Remakes, re-imaginings, reboots, re-inventions; Hollywood seems to like re-cycling of ideas and have been in serious innovation drought for years. I know, remakes of classic (and not so classic) movies are nothing new, neither are sequels – but there are a few things they could do in order to inject some imagination into their fantasy films.
Fortunately, the sci-fi and fantasy film genres have been spared the biggest remake waves. Horror has been hit much worse, with classics such as Carrie, Texas Chainsaw Massacre, The Hitcher, Friday the 13th, and Helloween having been remade, among many others. Even Evil Dead was remade not long ago. Is nothing holy to Hollyweird?
In other words, the makers of fantastical cinema have a vast library of already proven stories to choose from, a library that is not yet empty. They don’t need to recycle, but still it was just a matter of time before remakes of popular 1980s movies started to appear; we already got Total Recall, and V was remade for TV. They have been preparing a remake of He-Man, and reboots of comic franchises Superman and Batman are coming out every few years.
So, Hollyweird, let me give you some advice. A free tip, an original and new idea you have not explored much before. You can pay me a hefty royalty if you want. Here it is: Nordic mythology.
I am not talking about Viking movies. Vikings have appeared in front of the camera since at least the 1920s, usually with a large dose of, shall we say, artistic freedom. Adaptions of Viking history are, if not a staple, at least well known among movie fans. No, I am talking about Nordic mythology; the gods, beliefs, myths and legends of the Vikings. You know, Thor, Loki, the giant jotnar creatures, Odin, the eight-legged horse Sleipnir, etc. Also, a whole range of worlds and universes inhabited by magic, spirits and supernatural creatures. There’s much to dig into!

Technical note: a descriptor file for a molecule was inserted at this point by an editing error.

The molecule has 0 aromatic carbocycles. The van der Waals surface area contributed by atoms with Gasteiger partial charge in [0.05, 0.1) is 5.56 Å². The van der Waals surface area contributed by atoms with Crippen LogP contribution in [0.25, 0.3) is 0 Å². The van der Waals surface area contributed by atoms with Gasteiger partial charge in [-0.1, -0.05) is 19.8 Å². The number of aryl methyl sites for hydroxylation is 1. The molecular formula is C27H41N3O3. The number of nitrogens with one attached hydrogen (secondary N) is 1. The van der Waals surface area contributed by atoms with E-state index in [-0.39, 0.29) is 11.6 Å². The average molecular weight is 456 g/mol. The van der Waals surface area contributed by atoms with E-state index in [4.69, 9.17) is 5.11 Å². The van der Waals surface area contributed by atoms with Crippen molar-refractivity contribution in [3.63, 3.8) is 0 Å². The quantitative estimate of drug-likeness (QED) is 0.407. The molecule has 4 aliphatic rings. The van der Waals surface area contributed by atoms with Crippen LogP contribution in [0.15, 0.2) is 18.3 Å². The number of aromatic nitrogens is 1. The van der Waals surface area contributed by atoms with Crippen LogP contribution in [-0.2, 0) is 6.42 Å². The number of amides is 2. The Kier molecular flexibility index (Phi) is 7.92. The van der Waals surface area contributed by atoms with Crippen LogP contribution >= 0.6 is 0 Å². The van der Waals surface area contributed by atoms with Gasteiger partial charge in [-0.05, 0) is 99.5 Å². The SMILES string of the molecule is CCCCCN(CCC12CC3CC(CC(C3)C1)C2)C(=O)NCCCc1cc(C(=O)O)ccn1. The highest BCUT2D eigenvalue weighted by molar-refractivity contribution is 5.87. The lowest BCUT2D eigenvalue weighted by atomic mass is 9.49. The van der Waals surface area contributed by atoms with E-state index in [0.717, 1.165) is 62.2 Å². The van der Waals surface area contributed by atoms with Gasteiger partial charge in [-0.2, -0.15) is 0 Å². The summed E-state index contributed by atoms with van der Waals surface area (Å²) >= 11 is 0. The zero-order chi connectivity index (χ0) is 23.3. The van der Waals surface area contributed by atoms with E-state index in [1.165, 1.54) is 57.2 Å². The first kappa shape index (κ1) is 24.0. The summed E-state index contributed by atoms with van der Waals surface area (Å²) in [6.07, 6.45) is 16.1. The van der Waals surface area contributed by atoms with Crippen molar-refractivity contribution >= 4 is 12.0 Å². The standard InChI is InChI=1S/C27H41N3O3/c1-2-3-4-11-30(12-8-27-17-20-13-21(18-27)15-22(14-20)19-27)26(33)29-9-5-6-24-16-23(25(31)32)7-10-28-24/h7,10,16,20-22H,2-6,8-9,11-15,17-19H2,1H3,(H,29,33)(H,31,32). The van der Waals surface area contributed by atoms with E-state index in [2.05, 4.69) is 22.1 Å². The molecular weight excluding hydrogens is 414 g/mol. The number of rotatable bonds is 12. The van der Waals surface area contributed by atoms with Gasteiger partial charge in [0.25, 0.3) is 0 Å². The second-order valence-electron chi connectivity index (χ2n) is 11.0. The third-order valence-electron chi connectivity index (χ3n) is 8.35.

I am not suggesting a mough not as a rule when making fantasy films inspired by the past, or even when making “plain” Viking epics. Tolkien took alot of inspiration from ancient Scandinavian culture when writing both The Silmarillion and The Rings trilogy, in fact so much that the mythology crept into popular culture and has become clichés. The John McTiernan-directed The 13th Warrior (1999) is borderline historical fantasy as it involves the fictional and non-historical cave cannibals attacking a Viking village, and Outlander (2009) sees Vikings and space aliens clashing, a rare thing even in fantasy movies. None of these two movies draw much from actual Norse mythology per se, but perhaps Hollyweird could look to Scandinavia for some juicy inspiration for original stories. It has been done before, in all fairness, althg mythology, though no doubt they were more original than your typical Viking-massacre action film. Beowulf (2007), which is often considered a classic Viking fantasy story, is not really Viking at all, since it’s an English poem from several hundred years before the Viking age, but the many adaptions deserve thumbs up for trying.
Apart from the Thor comic books from Marvel Comics, Nordic mythology is not exploited enough in popular entertainment. In stead, Greek legends, Arabian folk tales and Asian history forms much of the basis for fantasy epics, with the occasional dip into Britain’s Merlin or American Indian folkore. I guess there is a lot to explore in sub-Sahara African legends too (Tarzan aside – it wasn’t really an African legend) but being a Norwegian myself, I’d like to see more Nordic mythology on the big screen.
So there you have it, Hollyweird. Why don’t you google or wiki terms such as Jotun, Yggdrasil, Valhalla, Ragnarok, the vættir, Freya. You don’t even have to pay authors any rights, because all Nordic mythology is in the public domain, one could say.
I am of course available as historical consultant, and won’t charge you more than you can afford.